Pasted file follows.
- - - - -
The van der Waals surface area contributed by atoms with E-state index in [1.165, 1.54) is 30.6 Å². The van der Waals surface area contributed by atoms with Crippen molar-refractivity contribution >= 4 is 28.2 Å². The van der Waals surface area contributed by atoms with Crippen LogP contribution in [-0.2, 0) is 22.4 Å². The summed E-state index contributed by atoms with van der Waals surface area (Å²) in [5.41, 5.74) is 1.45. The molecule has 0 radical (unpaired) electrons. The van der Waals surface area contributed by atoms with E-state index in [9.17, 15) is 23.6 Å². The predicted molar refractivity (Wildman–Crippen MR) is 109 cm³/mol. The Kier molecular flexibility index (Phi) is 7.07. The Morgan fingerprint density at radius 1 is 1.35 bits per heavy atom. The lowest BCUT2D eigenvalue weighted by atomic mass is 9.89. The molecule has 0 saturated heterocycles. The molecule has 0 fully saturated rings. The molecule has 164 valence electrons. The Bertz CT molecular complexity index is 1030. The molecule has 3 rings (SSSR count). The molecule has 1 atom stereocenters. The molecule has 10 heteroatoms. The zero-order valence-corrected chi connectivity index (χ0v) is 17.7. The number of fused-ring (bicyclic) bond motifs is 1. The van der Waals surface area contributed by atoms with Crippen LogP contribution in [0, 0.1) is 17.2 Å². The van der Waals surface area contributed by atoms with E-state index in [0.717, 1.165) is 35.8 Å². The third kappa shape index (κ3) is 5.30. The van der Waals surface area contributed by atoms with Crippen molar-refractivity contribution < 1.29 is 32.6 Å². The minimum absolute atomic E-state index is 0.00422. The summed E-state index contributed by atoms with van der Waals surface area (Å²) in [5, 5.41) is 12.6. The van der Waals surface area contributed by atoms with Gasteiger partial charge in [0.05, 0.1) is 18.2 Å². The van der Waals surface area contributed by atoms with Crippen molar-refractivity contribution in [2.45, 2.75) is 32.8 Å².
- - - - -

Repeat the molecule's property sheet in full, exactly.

The van der Waals surface area contributed by atoms with E-state index in [1.165, 1.54) is 30.6 Å². The van der Waals surface area contributed by atoms with Crippen molar-refractivity contribution >= 4 is 28.2 Å². The van der Waals surface area contributed by atoms with Crippen LogP contribution in [-0.2, 0) is 22.4 Å². The summed E-state index contributed by atoms with van der Waals surface area (Å²) in [5.41, 5.74) is 1.45. The molecule has 0 radical (unpaired) electrons. The van der Waals surface area contributed by atoms with E-state index in [9.17, 15) is 23.6 Å². The predicted molar refractivity (Wildman–Crippen MR) is 109 cm³/mol. The Kier molecular flexibility index (Phi) is 7.07. The Morgan fingerprint density at radius 1 is 1.35 bits per heavy atom. The lowest BCUT2D eigenvalue weighted by atomic mass is 9.89. The molecule has 0 saturated heterocycles. The molecule has 0 fully saturated rings. The molecule has 164 valence electrons. The Bertz CT molecular complexity index is 1030. The molecule has 3 rings (SSSR count). The molecule has 1 atom stereocenters. The molecule has 10 heteroatoms. The zero-order valence-corrected chi connectivity index (χ0v) is 17.7. The number of fused-ring (bicyclic) bond motifs is 1. The van der Waals surface area contributed by atoms with Crippen LogP contribution in [0, 0.1) is 17.2 Å². The van der Waals surface area contributed by atoms with E-state index in [0.717, 1.165) is 35.8 Å². The third kappa shape index (κ3) is 5.30. The van der Waals surface area contributed by atoms with Crippen molar-refractivity contribution < 1.29 is 32.6 Å². The minimum absolute atomic E-state index is 0.00422. The summed E-state index contributed by atoms with van der Waals surface area (Å²) in [5, 5.41) is 12.6. The van der Waals surface area contributed by atoms with Gasteiger partial charge in [0.05, 0.1) is 18.2 Å². The van der Waals surface area contributed by atoms with Crippen molar-refractivity contribution in [2.45, 2.75) is 32.8 Å².